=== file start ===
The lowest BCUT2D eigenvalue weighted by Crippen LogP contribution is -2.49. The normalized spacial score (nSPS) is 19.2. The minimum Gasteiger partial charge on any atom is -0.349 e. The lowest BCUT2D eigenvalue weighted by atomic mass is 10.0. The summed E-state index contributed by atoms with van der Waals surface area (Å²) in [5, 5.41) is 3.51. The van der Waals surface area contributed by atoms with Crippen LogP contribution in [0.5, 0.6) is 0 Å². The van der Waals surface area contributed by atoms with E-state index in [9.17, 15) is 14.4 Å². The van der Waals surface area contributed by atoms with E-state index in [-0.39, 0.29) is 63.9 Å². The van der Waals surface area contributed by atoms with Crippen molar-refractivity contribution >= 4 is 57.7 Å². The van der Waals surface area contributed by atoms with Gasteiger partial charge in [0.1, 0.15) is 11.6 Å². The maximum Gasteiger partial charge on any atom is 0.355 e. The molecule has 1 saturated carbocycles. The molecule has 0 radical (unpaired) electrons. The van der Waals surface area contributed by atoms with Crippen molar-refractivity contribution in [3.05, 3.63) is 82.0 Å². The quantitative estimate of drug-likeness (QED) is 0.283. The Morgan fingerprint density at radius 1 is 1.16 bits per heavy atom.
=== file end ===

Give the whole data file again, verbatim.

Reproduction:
The lowest BCUT2D eigenvalue weighted by Crippen LogP contribution is -2.49. The normalized spacial score (nSPS) is 19.2. The minimum Gasteiger partial charge on any atom is -0.349 e. The lowest BCUT2D eigenvalue weighted by atomic mass is 10.0. The summed E-state index contributed by atoms with van der Waals surface area (Å²) in [5, 5.41) is 3.51. The van der Waals surface area contributed by atoms with Crippen LogP contribution in [0.5, 0.6) is 0 Å². The van der Waals surface area contributed by atoms with E-state index in [9.17, 15) is 14.4 Å². The van der Waals surface area contributed by atoms with E-state index in [-0.39, 0.29) is 63.9 Å². The van der Waals surface area contributed by atoms with Crippen molar-refractivity contribution >= 4 is 57.7 Å². The van der Waals surface area contributed by atoms with Gasteiger partial charge in [0.1, 0.15) is 11.6 Å². The maximum Gasteiger partial charge on any atom is 0.355 e. The molecule has 1 saturated carbocycles. The molecule has 0 radical (unpaired) electrons. The van der Waals surface area contributed by atoms with Crippen molar-refractivity contribution in [3.05, 3.63) is 82.0 Å². The quantitative estimate of drug-likeness (QED) is 0.283. The Morgan fingerprint density at radius 1 is 1.16 bits per heavy atom.